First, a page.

Setting up the perfect home studio requires making one critical decision – choosing the right size for your studio monitors.
The good (or bad?) news is that “use X monitors for X room size” is a myth.
The proper monitors just depend on how close you’re going to be to them, your budget, your space requirements, how loud you’re running them, whether you’re using a sub, etc.
A studio monitor differs from a guitar or bass cab, where you might want to push them to get that sound. If they’re decent, they generally maintain a relatively flat response, whatever the volume.
The prevailing opinion among my peers, when I studied acoustical design, was that a 6.5″ or larger bass driver is going to work fine for most purposes. Transitioning to 8″ monitors will expand the lower frequencies and slightly alter the midrange characteristics.
Anyway, I’ll give you a few straightforward guidelines that will help you make the right choice. Let’s get to it.
What Size Studio Monitor Is Best for Home Studio?
I’ll get straight to the point. Oversized monitors can result in excessive bass accumulation and a muddled low-frequency response. Unless you’re in a professionally treated or huge room, I’d always err on the small side.
8-inch monitors are too large for most home setups. Depending on room size, I recommend monitors somewhere between 4-6 inches for a typical bedroom studio.
I noticed a vast difference when switching from 8″ to 6″ in my studio, and I thought I had treated it pretty well. My room is about 120″ x 80″ x 80″. To be fair, the smaller monitors were also an upgrade — JBL LSR 8″ to KRK V6 Series 6″ (Amazon link). Still, the reasoning I’ve seen is better to hear too little of the bass and sub than too much because you can turn it up, get a subwoofer, and monitor on another bassier system. Still, if your bass response is messed up on your main setup, you will always make decisions in a suboptimal environment.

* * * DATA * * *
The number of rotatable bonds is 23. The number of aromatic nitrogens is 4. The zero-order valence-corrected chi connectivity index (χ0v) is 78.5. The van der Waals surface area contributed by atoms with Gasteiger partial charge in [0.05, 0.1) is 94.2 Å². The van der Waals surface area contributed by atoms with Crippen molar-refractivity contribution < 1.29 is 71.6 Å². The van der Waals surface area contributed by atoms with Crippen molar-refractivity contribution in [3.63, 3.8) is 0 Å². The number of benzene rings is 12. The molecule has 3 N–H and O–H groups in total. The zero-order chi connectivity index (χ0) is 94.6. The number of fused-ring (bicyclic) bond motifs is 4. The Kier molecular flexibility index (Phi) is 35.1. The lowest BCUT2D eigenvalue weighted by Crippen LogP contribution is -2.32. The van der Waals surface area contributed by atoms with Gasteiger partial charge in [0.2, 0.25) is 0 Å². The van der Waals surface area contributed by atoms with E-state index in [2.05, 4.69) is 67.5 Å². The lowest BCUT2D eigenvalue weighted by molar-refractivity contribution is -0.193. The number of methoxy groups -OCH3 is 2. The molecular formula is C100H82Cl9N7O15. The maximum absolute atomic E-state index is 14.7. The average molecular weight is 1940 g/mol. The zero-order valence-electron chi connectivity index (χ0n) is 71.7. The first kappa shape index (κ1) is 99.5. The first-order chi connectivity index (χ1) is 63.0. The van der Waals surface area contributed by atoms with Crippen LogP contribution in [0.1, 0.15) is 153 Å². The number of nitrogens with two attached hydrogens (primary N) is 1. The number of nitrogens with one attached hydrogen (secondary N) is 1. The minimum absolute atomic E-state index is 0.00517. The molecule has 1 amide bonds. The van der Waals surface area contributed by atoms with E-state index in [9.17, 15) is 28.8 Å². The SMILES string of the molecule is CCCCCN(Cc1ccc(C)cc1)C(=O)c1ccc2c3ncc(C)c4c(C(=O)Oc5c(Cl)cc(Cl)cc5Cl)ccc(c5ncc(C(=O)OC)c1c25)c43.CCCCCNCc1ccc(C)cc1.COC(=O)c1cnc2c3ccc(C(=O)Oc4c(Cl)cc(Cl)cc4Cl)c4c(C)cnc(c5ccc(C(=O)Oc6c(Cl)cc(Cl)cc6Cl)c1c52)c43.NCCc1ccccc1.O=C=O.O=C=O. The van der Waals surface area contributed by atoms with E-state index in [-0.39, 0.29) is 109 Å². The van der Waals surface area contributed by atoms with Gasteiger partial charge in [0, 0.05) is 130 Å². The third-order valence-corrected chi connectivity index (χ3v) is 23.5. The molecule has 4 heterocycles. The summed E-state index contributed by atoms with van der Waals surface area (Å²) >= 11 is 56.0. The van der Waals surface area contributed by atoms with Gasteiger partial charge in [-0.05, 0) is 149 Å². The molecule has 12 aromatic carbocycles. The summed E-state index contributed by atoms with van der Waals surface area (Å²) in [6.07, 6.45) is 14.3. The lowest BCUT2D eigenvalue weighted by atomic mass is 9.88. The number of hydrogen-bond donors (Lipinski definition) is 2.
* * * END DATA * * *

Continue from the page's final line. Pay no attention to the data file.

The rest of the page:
If you’re in a small room, around 50 cubic meters, it would be best to get slightly oversized monitors.
Bass frequencies are omnidirectional, so they will naturally excite a small room. Also, the smaller the room, the less likely it is to support the length of low-note waveforms. A smaller monitor will naturally not excite the room as much, implying the direct signal is less interfered with.
Get 6-inch ones and push them closer to the wall, ensuring you’re within the critical distance, but each driver’s sound is getting properly added together. Then, you’d bass trap the walls around them to kill SBIR response.
Unless you plan to invest a large sum in treating the room with bass traps/broadband absorbers, I’d stay away from anything larger than 6″, especially for the KRKs, which already have a hyped low-end.